This is just me. It would take more than my fingers and toes to count all the insertion methods I've seen or heard of. Later this month I'll be working on some video demonstrations of tools and methods.
Different tools for different people! If your lens provider did not tell you that there's more than one type of inserter, please consider educating them... this is important. For some people, the tool makes all the difference in whether they can successfully insert a lens.
Here's all the possibilities I know of:
Fingers (tripod method). Never done it myself - not sure it can be done with lenses as big as mine, but apparently lots of people do it with mini-sclerals. Search it on YouTube.
Orthodontic ring: Here's a video example. This is probably best suited for smaller sclerals (16mm and smaller?). The idea is just something that will stabilize the lens on your finger.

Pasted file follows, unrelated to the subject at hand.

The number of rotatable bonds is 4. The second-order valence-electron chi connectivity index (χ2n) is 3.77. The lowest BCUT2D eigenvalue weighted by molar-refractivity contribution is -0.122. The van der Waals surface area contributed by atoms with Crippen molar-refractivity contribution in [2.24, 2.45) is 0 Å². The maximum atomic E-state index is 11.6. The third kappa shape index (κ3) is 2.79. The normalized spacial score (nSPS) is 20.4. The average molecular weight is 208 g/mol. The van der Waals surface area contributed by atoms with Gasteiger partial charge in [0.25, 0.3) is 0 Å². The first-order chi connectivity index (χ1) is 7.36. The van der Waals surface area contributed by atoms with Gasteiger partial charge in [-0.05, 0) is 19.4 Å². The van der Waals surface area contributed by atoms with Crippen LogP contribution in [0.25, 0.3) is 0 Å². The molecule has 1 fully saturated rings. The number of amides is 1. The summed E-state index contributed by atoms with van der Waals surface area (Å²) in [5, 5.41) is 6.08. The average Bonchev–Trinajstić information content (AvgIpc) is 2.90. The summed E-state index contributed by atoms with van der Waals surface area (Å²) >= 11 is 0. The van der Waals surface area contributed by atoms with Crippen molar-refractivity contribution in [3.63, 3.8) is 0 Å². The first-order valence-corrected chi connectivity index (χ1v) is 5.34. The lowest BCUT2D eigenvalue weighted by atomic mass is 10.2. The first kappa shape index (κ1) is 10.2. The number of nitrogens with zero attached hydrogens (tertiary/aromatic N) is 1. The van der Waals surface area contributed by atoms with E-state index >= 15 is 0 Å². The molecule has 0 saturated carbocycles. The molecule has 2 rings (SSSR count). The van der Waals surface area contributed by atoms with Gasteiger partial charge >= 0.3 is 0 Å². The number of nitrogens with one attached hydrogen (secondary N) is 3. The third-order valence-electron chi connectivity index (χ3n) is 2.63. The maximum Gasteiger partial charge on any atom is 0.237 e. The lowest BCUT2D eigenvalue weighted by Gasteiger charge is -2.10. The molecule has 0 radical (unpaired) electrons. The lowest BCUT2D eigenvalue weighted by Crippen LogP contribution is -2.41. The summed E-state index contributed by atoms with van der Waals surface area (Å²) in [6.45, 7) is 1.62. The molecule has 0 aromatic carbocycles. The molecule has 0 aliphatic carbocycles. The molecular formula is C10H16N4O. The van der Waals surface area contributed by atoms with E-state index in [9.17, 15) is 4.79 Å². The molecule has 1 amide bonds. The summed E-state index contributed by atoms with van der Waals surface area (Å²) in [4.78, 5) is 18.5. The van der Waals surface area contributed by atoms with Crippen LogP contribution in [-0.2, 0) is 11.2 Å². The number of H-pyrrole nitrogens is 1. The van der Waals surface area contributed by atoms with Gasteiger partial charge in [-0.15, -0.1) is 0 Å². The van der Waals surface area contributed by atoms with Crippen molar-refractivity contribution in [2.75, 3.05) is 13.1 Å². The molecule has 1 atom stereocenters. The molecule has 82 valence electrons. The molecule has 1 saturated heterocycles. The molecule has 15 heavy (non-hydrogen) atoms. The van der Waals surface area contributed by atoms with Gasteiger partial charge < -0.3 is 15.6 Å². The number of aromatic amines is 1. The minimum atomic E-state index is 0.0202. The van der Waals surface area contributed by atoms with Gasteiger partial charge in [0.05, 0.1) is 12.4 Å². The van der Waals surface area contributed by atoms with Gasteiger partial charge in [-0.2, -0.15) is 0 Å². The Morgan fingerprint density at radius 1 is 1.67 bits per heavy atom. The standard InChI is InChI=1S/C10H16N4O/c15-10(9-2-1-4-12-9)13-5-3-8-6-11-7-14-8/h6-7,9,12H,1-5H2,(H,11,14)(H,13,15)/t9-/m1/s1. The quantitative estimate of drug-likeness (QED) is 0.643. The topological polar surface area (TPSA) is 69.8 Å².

DMV Scleral Cup: This is the most common inserter. Most users of PROSE and other large (eg 17mm and up) lenses use the DMV Scleral Cup. It has a hollow shaft but is solid at one end. You squeeze it a little to put your lens on it and the suction holds it in place till you release it.
DMV Vented Scleral Cup: Same thing, with end chopped off so it's hollow all the way through. Incidentally, they're sold this way, so you don't have to chop it off yourself. (Same price.) Since it's hollow the light comes through the other end, which may help with centering the lens. If it helps a little but not enough, take a look at the Dalsey lighted lens inserter (below).
Applicator ring: They look like the plastic base of a ring pop candy. You stick them cup-side up on your index finger (palm up). It makes it possible to insert your lens